Only wimps split the lobster up the middle to get the tail meat out. In fact, I walk out of restaurants that serve boiled or steamed lobster with the shell cut in any way.
Here's how a real man does it. (This technique is optimized for new england lobster, although it also works on their warm-water cousins. These directions assume you are right-handed. If you are left-handed, adapt accordingly. If you are unipalegic or only have the use of one or fewer hands, the above claim about real manhood does not apply to you. Also, this should not be construed as prohibiting a real woman from following these directions; personally, I'm turned on by a woman who knows how to eat seafood properly. The author hereby disclaims responsibility for any and all additional disclaimers that may be demanded by the first seven words of this paragraph, or that seafood turn-on comment for that matter.)
- Remove the lobster's tail from its body. I recommend manual torque; it should detach easily.
- Hold the tail in your left hand, with the end (the fins) away from your body (between the index finger and thumb) and the base (the exposed meat) toward you (between the little finger and the heel of your palm), bottom up (such that the smooth side rests against your palm and the swimmers and translucent underbelly face up toward you).
- Using only the left hand, hyperextend the tail, such that you have reversed its natural curvature.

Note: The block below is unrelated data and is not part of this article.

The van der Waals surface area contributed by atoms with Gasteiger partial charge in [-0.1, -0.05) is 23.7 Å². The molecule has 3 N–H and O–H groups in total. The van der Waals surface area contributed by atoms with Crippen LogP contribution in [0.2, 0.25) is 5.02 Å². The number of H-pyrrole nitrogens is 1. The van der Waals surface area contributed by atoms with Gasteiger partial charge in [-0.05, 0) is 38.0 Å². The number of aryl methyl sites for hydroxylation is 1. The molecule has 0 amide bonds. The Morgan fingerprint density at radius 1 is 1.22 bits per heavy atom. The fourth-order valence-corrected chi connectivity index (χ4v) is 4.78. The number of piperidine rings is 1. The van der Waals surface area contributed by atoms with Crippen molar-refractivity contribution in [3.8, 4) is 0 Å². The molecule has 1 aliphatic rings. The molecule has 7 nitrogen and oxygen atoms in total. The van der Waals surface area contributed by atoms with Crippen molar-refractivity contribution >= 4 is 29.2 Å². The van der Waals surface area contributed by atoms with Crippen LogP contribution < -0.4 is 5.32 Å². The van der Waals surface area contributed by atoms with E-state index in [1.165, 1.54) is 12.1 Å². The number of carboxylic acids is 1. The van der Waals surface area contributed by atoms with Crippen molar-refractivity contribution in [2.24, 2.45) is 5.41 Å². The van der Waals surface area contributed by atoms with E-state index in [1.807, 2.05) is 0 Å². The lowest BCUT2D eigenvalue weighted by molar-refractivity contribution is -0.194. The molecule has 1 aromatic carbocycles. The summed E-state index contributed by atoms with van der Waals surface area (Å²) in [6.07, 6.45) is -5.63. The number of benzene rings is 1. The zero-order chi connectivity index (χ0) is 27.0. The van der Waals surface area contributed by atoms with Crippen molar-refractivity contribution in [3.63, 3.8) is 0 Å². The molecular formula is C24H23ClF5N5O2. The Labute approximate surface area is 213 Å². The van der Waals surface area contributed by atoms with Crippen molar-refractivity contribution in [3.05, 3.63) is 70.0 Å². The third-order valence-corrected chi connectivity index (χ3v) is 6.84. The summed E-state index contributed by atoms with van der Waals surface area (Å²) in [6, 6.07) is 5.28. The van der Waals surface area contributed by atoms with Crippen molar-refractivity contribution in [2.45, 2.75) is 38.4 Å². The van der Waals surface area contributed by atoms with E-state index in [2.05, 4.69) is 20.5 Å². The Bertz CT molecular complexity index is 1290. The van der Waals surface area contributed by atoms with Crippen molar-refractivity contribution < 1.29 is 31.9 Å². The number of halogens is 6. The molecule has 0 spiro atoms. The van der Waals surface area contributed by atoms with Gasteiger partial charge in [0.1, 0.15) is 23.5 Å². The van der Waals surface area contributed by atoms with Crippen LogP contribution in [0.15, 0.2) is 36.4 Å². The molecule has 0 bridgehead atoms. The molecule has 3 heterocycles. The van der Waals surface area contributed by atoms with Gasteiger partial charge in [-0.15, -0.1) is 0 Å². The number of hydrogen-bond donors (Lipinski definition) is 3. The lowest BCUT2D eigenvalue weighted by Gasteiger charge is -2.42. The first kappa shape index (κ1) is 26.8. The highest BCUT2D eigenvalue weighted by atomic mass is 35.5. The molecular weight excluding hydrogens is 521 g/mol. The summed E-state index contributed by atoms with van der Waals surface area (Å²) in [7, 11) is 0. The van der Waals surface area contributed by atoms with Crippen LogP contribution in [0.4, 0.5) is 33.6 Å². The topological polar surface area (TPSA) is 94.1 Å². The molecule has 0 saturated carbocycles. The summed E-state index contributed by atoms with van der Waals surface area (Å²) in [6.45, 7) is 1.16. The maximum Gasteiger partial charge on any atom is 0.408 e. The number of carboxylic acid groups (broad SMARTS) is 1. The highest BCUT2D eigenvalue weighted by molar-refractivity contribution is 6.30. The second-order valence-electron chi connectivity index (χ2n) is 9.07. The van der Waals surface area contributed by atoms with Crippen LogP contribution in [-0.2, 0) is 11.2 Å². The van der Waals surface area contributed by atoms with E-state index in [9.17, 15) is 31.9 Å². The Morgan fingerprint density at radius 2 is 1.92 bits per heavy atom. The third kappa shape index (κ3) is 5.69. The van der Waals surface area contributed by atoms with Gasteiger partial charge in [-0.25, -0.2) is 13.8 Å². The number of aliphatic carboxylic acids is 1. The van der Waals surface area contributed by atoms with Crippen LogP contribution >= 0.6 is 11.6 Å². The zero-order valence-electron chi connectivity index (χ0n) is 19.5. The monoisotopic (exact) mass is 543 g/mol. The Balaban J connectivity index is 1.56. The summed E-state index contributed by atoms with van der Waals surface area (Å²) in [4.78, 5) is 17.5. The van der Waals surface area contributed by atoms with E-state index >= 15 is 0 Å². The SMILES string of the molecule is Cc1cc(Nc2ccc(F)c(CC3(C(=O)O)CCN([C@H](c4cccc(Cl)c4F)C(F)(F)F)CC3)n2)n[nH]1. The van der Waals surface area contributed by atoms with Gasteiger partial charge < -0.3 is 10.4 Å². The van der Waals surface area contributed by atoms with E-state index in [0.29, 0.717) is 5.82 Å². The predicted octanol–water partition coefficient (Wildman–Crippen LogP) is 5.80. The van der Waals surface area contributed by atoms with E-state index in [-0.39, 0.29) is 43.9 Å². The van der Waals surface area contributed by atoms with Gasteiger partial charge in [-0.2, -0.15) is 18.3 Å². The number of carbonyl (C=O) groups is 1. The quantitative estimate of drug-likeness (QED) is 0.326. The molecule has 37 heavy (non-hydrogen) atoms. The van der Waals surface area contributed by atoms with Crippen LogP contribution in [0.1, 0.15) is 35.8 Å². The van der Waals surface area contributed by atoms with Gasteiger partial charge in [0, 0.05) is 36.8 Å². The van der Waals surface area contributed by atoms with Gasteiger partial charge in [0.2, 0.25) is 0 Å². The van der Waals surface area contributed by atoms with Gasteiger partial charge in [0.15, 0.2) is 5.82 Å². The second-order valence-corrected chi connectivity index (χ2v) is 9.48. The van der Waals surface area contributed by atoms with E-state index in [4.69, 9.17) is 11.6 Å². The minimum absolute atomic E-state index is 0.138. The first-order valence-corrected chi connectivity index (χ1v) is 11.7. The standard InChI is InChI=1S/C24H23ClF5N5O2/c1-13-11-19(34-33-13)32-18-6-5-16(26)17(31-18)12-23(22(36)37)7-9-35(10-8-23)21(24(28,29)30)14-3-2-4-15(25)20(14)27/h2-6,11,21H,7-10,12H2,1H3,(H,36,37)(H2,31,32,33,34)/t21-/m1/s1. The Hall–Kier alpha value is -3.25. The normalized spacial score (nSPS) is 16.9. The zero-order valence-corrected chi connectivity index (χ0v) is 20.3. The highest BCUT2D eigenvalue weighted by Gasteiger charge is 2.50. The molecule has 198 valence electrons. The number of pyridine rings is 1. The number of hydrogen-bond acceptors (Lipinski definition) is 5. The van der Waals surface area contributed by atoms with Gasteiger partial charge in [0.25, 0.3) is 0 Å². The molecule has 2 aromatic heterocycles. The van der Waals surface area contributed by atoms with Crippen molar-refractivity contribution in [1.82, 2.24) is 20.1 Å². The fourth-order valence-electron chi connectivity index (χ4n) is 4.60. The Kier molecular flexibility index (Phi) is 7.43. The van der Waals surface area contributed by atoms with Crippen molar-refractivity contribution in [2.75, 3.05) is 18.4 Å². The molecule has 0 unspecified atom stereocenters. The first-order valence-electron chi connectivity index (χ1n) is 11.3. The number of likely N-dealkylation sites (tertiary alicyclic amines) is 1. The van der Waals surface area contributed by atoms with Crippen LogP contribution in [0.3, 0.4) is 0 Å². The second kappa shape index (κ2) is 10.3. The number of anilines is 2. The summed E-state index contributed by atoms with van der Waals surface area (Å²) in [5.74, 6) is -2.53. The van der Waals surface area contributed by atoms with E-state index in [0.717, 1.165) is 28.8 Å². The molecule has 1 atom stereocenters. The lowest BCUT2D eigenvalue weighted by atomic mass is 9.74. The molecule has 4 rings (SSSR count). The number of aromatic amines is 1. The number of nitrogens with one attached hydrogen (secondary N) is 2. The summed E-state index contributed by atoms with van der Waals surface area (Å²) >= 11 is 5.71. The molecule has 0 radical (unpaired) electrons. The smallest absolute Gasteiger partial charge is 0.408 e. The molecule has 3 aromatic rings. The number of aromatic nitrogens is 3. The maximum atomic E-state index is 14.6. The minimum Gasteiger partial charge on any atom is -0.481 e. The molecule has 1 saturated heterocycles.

- Take a regular dinner fork (plastic utensils and sporks will not generally work) in your right hand. Grip it not unlike you would grip a knife; the neck should be pressed flat between your thumb and the first knuckle of your index finger, with the concavity of the fork on the index-finger side. Perhaps half of the fork's length should extend beyond your thumb.
- Insert the fork, prongs first, between the tail meat and the translucent membrane of the tail's underside. The curvature of the fork should follow the inverted curvature of the tail almost perfectly. Use your left hand to jimmy the curvature as necessary to get the fork in as far as she'll go.
- At this point, you should recognize that you have created a crude pivot and lever.
- Release the end of the tail; it will try to resume its natural shape, pressing the tongs of the fork into the soft, delicious flesh of the crustacean.
- By taking advantage of the natural curvature to provide leverage, the meat should come out in one piece with relatively little effort.
- Ta-da!!! You have now impressed everyone with your remarkable engineering prowess.
If these instruction help you impress your friends, family, business partners, orthodontist, and/or significant other(s), find one of those web sites that ships fresh lobster overnight and send me a couple. Fresh lobster is better than XP; unfortunately it's also more expensive.
Personal tutoring is available as long as you're buying for both of us.